If I knew I was going to be left alone with him, I’d run into my room, lock the door and climb out the window. There was a wooded area behind our house, an old overgrown apple orchard, and I knew it well, so I would run into the woods and keep going, often climbing high up into an apple tree. He sometimes came to look for me, and when I think about that I can still feel my heart pounding and see him walking by under the tree, calling my name. Unfortunately, there were still many opportunities for him to abuse me.
When I was sure the family was back, I’d go back home and have to answer for not doing the dishes and for my strange behavior of leaving the house without telling anyone where I had gone. My mother accused me of meeting a boyfriend—although I didn’t have one to meet. She called me a sneak and a liar. I said nothing.
When I was thirteen, we moved to a different town. Shortly after that, Uncle Bud suddenly lost his job as a guidance counselor and they moved to another state. My mother was mystified that he hadn’t given a reason for being fired. Of course, I was pretty sure I knew the reason—but I couldn’t believe that he got another job as a guidance counselor!
Our move meant a new school and leaving my friends behind. I unfortunately looked like a very attractive 16-year-old, and all the girls in eighth grade hated me. They immediately started a rumor that I was pregnant and that was why we’d moved, and that soon I’d have to leave school. At that point, I didn’t even know how someone got pregnant. Another “new girl” decided to be my friend. We were a lone duo, but I will always be grateful for her friendship. She had three brothers and told me all about sex. Now I was terrified. Maybe I WAS pregnant! After all, he had repeatedly touched me “there,” something no “nice girl” would have let happen. And he didn’t always go into the bathroom to “finish up.” I had often ended up with “something wet” on my leg, or on my stomach when he pushed me onto the floor and got on top of me.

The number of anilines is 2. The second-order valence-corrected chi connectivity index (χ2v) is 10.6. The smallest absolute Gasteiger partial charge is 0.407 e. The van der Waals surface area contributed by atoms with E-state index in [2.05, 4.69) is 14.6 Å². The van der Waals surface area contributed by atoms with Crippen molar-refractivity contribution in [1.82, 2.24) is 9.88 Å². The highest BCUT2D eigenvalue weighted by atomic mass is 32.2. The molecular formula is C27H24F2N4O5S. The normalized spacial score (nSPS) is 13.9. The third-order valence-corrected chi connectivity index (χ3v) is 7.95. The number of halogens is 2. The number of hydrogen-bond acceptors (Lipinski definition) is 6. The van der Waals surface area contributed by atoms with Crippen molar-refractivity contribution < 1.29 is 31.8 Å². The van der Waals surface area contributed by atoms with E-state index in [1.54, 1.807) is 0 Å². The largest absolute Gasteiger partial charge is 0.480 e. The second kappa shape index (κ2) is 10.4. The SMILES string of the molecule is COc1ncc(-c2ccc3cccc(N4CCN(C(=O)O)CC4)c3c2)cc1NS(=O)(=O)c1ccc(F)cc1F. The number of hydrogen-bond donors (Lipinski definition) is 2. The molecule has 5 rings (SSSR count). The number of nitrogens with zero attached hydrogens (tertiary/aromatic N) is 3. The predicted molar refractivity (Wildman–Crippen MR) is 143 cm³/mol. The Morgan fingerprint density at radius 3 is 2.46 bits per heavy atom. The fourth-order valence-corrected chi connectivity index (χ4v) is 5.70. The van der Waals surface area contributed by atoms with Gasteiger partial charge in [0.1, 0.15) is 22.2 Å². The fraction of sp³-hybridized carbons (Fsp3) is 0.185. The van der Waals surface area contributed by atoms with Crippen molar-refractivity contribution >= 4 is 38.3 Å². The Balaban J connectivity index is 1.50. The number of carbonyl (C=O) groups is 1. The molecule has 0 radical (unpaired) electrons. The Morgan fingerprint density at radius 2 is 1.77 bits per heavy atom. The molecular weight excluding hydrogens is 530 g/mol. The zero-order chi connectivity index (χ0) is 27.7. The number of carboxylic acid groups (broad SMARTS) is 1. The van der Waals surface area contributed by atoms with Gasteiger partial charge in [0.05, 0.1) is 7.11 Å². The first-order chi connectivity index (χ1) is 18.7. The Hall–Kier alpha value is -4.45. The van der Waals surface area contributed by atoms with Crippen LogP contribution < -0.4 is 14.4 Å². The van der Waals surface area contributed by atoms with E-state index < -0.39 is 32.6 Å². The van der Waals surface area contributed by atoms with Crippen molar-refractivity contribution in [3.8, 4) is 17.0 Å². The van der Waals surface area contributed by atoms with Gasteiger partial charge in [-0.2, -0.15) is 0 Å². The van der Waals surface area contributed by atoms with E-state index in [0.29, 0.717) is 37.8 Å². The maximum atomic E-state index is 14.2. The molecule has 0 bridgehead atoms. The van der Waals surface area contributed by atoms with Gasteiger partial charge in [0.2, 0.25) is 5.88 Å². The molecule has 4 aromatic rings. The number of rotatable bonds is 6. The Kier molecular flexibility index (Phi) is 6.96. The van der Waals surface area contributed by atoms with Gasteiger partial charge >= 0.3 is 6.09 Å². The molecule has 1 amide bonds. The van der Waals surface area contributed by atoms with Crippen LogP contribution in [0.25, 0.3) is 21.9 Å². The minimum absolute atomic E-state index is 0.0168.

Girls in those days talked a lot about how far they’d “let a boy go.” I was pretty much of an outcast even after it was clear their rumor was untrue, but I listened to them talking. I felt like I had already been ruined. I had already almost “gone all the way.” I was without a doubt worthless.
And as I got older and began to date, I became very promiscuous. What the heck, any virtue I could have had was already gone, what difference did it make? I didn’t actually have sex with my high school boyfriends, but I did everything else—and felt absolutely nothing sexually myself except, “This is what you’re worth—nothing. This is your only value.”
Sadly, that guilt and shame continued throughout my life. It seemed I preferred men who used and abused me, confirming my low self-image again and again, right down to my continued “frigidity.” I had no idea that my inability to respond sexually was due to the abuse. My first husband was a drunk and a cheater. The second one was a worse drunk, and committed suicide, giving me another reason to feel guilty and stupid.
But it also gave me a reason to go to counseling, because by then I had an 11-year-old son who to this day is the dearest, sweetest person on earth to me. I sought counseling for him because of the suicide, but I attended sessions alone too. The first counselor was a man about my age. When he tried to kiss me, I found a female counselor for both of us.
Long after my son decided he had worked out his issues with his father, I kept seeing Carol. I was dating again, worse men than ever, and I was beginning to see the pattern. I finally told Carol about the abuse. It took many, many sessions to go over all the bad decisions I had made in my life and to see how they all went back to my childhood sexual abuse. I stopped seeing any men and got a good job at a college counseling center that was staffed almost entirely by women. The only man on the staff was gay, and one of the nicest men I had ever met. I could open up to Bob, knowing he wouldn’t hit on me, and with his help I was able to begin to see myself in a different light. Because of Bob and Carol’s encouragement and the fact that my job allowed me to attend classes tuition-free, I was able to get my degree and begin a career that I love—writing and editing.
Despite counseling, I will never be able to have a good marriage. I will never be whole. I’ve accepted this and understand it. No victim of childhood sexual abuse escapes without permanent scars. It’s estimated that 33% of women and 18% of men have been traumatized by childhood sexual abuse—and that many more cases are not reported. The trauma is something like the trauma of war—if you haven’t been there, you can’t understand that it will affect your personality and all of the decisions you make about relationships, work and everything else for the rest of your life.